Washington voters have been asked to approve a law that celebrates the family values that empower the state and respects religious freedom. They should vigorously approve Referendum 74 and legalize same-sex marriage.
A two-thirds majority requirement is inherently undemocratic. It effectively gives opponents of a tax proposal twice the voting power as its supporters. The citizens behind the opposition get twice the political power as those who favor the tax.
Medicaid expansion will provide health coverage for 328,000 Washingtonians and give them access to cost-effective primary care rather than relying on emergency rooms for basic needs. It will cover senior adults and working families who have been falling through the cracks. That means more people will receive primary care — insulin for diabetics, inhalers for asthma, whooping cough vaccinations, cancer screenings and mental health services — which ultimately saves all of us dollars and lives.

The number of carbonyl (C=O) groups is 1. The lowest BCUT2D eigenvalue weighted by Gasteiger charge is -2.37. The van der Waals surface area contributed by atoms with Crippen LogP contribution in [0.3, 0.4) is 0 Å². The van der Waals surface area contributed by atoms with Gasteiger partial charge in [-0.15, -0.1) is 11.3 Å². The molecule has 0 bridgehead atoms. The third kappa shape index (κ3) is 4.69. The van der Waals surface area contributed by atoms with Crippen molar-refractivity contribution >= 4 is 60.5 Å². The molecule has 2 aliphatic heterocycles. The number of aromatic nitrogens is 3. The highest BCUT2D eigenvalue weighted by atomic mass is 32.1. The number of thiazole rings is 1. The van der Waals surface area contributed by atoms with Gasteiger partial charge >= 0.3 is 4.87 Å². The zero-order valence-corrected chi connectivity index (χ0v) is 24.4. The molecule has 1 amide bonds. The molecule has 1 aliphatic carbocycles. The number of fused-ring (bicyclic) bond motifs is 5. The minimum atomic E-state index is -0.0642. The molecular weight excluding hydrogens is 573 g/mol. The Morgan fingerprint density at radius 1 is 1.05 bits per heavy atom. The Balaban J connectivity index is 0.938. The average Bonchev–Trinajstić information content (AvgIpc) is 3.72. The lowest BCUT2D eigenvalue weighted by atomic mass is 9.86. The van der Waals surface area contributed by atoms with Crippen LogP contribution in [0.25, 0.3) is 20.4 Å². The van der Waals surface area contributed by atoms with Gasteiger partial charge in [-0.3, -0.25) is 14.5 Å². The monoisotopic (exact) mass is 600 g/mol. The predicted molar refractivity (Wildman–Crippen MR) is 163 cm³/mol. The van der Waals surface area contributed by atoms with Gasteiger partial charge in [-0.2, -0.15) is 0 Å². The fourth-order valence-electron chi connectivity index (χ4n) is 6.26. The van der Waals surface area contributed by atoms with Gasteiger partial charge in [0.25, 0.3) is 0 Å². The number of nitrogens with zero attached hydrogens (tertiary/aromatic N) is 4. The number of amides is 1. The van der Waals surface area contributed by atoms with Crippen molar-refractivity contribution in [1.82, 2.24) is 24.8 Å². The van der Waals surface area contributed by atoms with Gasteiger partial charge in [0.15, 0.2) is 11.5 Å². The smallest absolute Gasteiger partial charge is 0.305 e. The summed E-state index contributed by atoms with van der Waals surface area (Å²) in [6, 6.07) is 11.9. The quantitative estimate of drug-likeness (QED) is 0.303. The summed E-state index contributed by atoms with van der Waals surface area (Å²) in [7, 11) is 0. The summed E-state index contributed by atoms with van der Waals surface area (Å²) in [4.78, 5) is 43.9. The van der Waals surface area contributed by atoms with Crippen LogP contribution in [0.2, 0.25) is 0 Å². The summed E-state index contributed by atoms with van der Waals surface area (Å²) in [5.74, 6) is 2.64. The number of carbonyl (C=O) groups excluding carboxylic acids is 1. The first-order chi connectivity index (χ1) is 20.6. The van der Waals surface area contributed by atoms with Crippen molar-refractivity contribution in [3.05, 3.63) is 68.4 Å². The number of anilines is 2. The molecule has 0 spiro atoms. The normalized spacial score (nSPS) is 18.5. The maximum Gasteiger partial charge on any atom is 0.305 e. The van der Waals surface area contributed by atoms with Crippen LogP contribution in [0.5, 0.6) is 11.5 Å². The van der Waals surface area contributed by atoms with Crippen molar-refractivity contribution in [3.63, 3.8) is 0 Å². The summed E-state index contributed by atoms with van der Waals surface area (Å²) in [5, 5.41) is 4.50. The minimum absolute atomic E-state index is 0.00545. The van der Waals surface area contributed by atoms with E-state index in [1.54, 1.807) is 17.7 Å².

Neither a law passed by initiative nor even a law passed the legislature itself can tinker with the power of majority legislative law making that is laid in our foundational rules of representative democracy. This holding seems axiomatic: If a representative democracy is to function, accountability lies in electing and un-electing our representatives, not in empowering minority factions to paralyze a legislature’s ability to make the laws.
If we want better students, less crime, healthier bodies and lower medical costs, we need to protect and nurture children's developing minds and bodies from the very start, as they are being formed. Every year there is more evidence of the effectiveness of home-visitation programs, such as the Nurse-Family Partnership, in which nurses work with parents during pregnancy and after to ensure the best outcomes for children. It's cheaper to steer kids away from crime than to lock them up after the damage has been done.